Independent operators have tackled this one restaurant or city at a time. A significant investment and smarter technology could be the bump this problem needs to find smarter solutions.
— Jason Clampet
Members of the Walton family, heirs to the Wal-Mart Stores Inc. fortune, are backing a startup that thinks it can turn a profit by reducing food waste.
The business, called FoodMaven, has completed an $8.6 million Series A fundraising round that includes financing from the billionaire Walton clan. The family office is Walton Enterprises, which holds nearly half of Wal-Mart’s stock.
The Colorado-based startup, which went live in July 2016, is creating a marketplace to find buyers for food that has been rejected by retailers, for any number of reasons, but is still good to eat. An estimated $200 billion worth of food is wasted in the U.S. each year — largely the result of a food system this is inflexible, according to Patrick Bultema, chief executive officer of the company.
“The industry has accepted waste as a cost of doing business” he said. “We’re making pathways that don’t exist in the food system.”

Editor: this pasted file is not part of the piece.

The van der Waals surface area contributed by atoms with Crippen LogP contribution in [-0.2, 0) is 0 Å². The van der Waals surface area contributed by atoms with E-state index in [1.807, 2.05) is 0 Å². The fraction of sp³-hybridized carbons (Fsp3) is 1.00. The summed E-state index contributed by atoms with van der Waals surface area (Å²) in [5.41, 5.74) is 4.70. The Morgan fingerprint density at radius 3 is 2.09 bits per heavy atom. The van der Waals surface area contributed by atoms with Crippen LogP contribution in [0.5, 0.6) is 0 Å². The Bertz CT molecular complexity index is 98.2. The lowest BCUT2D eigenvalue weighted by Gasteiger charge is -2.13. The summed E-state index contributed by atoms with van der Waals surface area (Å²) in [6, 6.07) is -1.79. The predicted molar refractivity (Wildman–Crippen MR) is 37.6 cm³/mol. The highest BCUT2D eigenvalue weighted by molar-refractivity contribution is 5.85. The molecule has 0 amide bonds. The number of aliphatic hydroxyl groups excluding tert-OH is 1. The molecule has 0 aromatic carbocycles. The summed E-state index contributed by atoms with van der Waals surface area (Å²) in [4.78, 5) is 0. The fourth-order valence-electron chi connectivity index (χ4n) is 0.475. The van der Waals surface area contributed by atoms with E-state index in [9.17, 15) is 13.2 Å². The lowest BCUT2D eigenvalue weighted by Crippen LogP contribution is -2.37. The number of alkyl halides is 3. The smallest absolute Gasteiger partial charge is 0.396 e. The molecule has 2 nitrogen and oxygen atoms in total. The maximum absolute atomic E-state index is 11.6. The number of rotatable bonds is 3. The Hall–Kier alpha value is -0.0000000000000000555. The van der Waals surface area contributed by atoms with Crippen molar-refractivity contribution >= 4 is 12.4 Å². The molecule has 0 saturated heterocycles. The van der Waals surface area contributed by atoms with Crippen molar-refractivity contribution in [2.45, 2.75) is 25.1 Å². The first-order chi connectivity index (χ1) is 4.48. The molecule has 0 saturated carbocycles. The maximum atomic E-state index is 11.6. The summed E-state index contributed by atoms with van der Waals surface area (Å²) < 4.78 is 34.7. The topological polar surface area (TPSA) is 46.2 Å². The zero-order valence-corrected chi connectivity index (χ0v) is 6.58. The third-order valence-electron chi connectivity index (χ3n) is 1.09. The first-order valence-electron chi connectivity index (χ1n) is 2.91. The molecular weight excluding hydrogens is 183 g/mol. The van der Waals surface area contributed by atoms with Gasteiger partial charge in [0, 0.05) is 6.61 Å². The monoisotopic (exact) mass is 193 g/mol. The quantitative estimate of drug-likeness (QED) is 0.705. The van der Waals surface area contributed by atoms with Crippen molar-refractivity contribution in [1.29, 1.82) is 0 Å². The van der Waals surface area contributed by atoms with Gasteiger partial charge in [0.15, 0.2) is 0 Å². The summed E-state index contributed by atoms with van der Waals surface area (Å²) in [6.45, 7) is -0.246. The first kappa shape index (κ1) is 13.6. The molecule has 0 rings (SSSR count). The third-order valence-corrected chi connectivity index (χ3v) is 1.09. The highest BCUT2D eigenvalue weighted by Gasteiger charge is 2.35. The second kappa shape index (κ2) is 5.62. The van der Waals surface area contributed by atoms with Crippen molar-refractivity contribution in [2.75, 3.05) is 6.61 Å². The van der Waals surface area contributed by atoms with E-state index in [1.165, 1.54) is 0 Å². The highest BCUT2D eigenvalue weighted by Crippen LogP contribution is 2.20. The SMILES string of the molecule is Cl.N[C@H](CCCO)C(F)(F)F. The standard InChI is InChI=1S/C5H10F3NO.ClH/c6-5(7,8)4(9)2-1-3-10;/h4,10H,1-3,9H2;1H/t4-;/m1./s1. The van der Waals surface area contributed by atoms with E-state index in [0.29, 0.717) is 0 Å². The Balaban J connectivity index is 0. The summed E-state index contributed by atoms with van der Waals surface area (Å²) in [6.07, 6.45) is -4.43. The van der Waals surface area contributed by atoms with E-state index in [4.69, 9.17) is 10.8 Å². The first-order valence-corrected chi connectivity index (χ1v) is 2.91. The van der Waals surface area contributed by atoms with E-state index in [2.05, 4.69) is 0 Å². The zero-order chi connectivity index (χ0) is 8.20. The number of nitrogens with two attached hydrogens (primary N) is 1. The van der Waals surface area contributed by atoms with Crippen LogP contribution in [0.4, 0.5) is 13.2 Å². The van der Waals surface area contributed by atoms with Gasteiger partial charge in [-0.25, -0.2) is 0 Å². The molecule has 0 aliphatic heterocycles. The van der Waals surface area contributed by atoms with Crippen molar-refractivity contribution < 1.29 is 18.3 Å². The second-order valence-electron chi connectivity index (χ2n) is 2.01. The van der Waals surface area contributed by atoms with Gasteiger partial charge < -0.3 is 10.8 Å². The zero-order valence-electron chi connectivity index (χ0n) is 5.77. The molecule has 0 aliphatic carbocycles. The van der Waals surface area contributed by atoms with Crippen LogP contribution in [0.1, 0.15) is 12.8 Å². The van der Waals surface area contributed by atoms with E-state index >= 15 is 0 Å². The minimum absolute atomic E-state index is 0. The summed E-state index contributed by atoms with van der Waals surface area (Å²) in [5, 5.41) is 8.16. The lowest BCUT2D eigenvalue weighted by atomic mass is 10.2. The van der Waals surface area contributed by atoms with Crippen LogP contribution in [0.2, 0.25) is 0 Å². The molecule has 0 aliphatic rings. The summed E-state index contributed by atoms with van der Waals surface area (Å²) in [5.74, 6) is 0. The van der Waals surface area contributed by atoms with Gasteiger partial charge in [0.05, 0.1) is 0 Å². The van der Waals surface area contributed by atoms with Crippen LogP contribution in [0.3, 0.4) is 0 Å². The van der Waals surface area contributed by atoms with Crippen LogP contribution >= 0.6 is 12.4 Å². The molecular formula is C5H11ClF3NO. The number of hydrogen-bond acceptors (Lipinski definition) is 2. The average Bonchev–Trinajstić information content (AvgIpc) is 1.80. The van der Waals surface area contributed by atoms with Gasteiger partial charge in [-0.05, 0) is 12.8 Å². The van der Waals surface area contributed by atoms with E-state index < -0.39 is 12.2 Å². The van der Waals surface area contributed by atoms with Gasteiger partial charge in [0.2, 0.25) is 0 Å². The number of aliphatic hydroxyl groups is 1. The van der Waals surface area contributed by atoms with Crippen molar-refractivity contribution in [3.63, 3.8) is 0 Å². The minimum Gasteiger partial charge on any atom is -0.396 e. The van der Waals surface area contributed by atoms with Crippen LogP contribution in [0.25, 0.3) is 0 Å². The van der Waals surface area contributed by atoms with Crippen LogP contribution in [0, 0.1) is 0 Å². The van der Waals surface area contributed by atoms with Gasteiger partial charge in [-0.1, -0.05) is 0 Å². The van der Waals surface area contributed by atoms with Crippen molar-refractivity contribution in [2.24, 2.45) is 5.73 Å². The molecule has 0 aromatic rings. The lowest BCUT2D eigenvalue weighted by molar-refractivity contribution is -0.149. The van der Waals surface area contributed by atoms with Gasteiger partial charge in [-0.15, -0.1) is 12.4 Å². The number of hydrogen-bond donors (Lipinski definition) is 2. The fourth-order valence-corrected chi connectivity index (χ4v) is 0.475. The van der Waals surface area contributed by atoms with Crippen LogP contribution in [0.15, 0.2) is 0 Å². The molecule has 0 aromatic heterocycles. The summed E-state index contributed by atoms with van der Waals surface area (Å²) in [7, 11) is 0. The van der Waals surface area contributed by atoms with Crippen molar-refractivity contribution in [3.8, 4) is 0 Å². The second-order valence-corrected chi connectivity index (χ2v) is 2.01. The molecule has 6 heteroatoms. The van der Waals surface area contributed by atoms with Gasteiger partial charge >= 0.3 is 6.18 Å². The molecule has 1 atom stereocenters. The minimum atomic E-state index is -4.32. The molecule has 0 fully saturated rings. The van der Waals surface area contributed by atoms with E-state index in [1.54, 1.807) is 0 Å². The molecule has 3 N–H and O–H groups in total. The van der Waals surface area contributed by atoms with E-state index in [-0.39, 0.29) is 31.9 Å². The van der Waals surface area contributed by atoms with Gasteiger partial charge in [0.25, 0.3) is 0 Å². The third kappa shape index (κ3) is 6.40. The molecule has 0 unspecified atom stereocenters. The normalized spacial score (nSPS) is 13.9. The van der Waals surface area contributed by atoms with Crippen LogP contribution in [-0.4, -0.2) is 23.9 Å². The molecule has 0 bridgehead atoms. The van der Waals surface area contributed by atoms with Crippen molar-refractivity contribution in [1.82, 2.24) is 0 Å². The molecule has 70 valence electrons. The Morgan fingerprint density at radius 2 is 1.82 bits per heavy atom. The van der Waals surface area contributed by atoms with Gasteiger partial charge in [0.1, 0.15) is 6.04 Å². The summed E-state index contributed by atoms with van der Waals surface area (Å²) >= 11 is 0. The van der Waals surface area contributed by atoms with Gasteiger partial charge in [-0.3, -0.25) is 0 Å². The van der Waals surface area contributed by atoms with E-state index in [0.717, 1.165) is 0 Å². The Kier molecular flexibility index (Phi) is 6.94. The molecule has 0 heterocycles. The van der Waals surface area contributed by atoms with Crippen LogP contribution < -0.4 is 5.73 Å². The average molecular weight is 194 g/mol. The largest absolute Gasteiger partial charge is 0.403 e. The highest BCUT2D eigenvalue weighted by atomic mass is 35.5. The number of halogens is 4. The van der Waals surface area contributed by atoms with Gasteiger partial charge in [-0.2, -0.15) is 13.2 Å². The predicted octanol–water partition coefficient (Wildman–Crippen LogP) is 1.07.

FoodMaven currently has about 700 customers in Colorado, including restaurants, hospitals and large institutional cafeterias. The company, which expects to do about $10 million in revenue this year, buys products at a discount — say, a palette of frozen pizzas with a mistake on the box, excess chicken that a supermarket chain doesn’t need, or heads of lettuce that got rejected for cosmetic reasons — and then finds buyers for the food. If they can’t locate a buyer, the food is donated.
Walter Robb, former co-CEO of Whole Foods, joined the board of the startup last year.
Wal-Mart, based in Bentonville, Arkansas, has been working to reduce its food waste. The company is the largest seller of groceries in the U.S.
©2018 Bloomberg L.P.